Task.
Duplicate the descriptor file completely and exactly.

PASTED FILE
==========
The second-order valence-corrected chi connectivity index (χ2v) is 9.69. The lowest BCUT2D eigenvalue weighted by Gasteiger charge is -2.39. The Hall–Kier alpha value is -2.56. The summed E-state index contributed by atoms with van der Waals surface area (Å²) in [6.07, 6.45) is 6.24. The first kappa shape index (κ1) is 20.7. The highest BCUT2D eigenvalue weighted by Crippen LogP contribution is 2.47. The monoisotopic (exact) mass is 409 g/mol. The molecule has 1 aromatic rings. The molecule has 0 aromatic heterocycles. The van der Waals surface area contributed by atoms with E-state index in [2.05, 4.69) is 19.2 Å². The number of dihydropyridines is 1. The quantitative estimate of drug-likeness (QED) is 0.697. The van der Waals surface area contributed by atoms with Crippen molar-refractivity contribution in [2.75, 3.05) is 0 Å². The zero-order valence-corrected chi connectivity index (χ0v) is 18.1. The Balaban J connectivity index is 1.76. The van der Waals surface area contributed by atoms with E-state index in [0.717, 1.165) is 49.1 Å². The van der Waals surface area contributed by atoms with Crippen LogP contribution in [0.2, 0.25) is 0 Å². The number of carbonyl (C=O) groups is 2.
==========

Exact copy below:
The second-order valence-corrected chi connectivity index (χ2v) is 9.69. The lowest BCUT2D eigenvalue weighted by Gasteiger charge is -2.39. The Hall–Kier alpha value is -2.56. The summed E-state index contributed by atoms with van der Waals surface area (Å²) in [6.07, 6.45) is 6.24. The first kappa shape index (κ1) is 20.7. The highest BCUT2D eigenvalue weighted by Crippen LogP contribution is 2.47. The monoisotopic (exact) mass is 409 g/mol. The molecule has 1 aromatic rings. The molecule has 0 aromatic heterocycles. The van der Waals surface area contributed by atoms with E-state index in [2.05, 4.69) is 19.2 Å². The number of dihydropyridines is 1. The quantitative estimate of drug-likeness (QED) is 0.697. The van der Waals surface area contributed by atoms with Crippen molar-refractivity contribution in [2.75, 3.05) is 0 Å². The zero-order valence-corrected chi connectivity index (χ0v) is 18.1. The Balaban J connectivity index is 1.76. The van der Waals surface area contributed by atoms with E-state index in [0.717, 1.165) is 49.1 Å². The van der Waals surface area contributed by atoms with Crippen LogP contribution in [0.2, 0.25) is 0 Å². The number of carbonyl (C=O) groups is 2.